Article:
The notion that Tokugawa-era samurai were concerned with honor and loyalty is not incorrect per se, but needs to be contextualized: they were especially sensitive to such ideals because theirs was a day and age in which they no longer got to practice meaningful acts of violence. The prolonged peace turned a day job (warfare) into a forbidden fruit, a collective obsession, something that would be talked about and written about, but could not actually be acted upon. I suggest using documents like the samurai brothers’ request to avenge their father (Section 25) less as examples of “timeless” samurai values and more as examples of a time-specific trend on the part of the rulers toward the micromanagement of violence, social order, and public peace. As mentioned earlier, I would also read idealized projections of samurai life like the treatise on archery and the martial arts (1714, Section 35) or Yamaga Sokō’s The Way of the Samurai (mid- to late-seventeenth century, Section 22) against the reality of debt and misery that is perfectly captured in Tani Tannai’s 1751 loan request (Section 23). Incidentally, I wholeheartedly second Vaporis’ suggestion to integrate his selections on samurai life with Katsu Kokichi’s iconoclastic Musui’s Story: The Autobiography of a Tokugawa Samurai (Tucson: University of Arizona Press, 1988) and/or with the poignant film Twilight Samurai (Tasogare Seibei; directed by Yamada Yōji, 2002) for a more comprehensive depiction of the daily life of low-rank samurai in the nineteenth century.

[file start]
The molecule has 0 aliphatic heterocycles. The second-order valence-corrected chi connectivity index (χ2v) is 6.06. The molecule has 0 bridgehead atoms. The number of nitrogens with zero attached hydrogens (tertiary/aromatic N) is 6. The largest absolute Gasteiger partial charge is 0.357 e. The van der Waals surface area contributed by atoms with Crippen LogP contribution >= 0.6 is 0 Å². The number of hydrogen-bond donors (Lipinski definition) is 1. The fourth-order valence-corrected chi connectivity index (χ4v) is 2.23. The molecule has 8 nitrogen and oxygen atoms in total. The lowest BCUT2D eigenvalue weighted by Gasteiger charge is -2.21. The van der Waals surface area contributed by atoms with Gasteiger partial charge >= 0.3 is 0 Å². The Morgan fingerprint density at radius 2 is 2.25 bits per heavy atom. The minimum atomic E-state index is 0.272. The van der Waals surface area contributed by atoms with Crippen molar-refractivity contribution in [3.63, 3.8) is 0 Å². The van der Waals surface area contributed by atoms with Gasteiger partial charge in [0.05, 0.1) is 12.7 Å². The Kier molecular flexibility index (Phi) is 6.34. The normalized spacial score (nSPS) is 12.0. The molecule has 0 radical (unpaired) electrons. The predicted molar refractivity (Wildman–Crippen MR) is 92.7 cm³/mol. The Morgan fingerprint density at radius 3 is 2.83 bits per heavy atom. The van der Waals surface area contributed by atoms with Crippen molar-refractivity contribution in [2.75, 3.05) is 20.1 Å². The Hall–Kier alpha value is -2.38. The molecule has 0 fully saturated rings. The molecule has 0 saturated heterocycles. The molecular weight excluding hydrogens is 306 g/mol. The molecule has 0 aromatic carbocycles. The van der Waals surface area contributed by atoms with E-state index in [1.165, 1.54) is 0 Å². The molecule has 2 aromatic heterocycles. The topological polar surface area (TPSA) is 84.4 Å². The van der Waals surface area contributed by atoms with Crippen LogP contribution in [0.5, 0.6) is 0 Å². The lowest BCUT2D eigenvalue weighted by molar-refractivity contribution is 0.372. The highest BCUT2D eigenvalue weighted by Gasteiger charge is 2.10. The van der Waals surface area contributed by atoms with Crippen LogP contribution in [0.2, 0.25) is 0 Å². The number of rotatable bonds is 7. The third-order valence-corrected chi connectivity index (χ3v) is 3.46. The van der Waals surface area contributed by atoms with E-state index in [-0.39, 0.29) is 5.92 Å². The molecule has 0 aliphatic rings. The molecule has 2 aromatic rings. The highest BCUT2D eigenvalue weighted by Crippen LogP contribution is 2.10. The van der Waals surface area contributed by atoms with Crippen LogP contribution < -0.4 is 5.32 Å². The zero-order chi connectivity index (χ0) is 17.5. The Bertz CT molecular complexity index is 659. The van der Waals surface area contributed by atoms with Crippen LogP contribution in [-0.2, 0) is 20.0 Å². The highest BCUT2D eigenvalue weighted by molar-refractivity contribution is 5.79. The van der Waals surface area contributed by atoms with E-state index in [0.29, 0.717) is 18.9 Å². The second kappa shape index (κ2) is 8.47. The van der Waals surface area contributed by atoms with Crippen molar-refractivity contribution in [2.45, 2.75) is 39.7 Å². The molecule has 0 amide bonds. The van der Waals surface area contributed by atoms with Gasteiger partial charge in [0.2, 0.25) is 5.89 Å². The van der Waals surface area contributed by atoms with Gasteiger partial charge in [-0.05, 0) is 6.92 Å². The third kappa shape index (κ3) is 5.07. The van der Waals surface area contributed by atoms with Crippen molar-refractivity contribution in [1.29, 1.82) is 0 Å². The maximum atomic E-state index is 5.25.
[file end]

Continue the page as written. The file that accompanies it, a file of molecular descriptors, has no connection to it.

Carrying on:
Vaporis’ suggestions for further readings and recommendations for appropriate films bring me to the third and final way in which Voices of Early Modern Japan makes for an excellent reference collection: its practical approach and attention to pedagogical principles. The introduction (pp. xvii–xxix) treats the reader to a brief account of the Tokugawa era and to a concise summary of its historiographical ups and downs, from its characterization as a dark and feudal age in the late nineteenth and early twentieth centuries to the “Edo boom” of the 1980s (pp. xvii-xx). The next section, Evaluating and Interpreting Primary Documents (pp. xxxi-xli), not only advises students on how to approach and read primary sources, but also describes in fascinating detail and with the powerful support of visual reproductions what Tokugawa-period documents looked like (scrolls, bound books, one-page broadsheets), how they were created (either with brush and ink or with woodblocks), how they were read (top to bottom, right to left), and even what kind of paper was used and what measures were taken to fend off the attacks of the voracious paper worms (the documents were treated with persimmon juice). Chronologies of the main events in the early modern era, of the fifteen Tokugawa shoguns, and of the emperors who reigned at the time are also included, as well as a glossary and a series of short biographies of the main historical figures featured in the collection.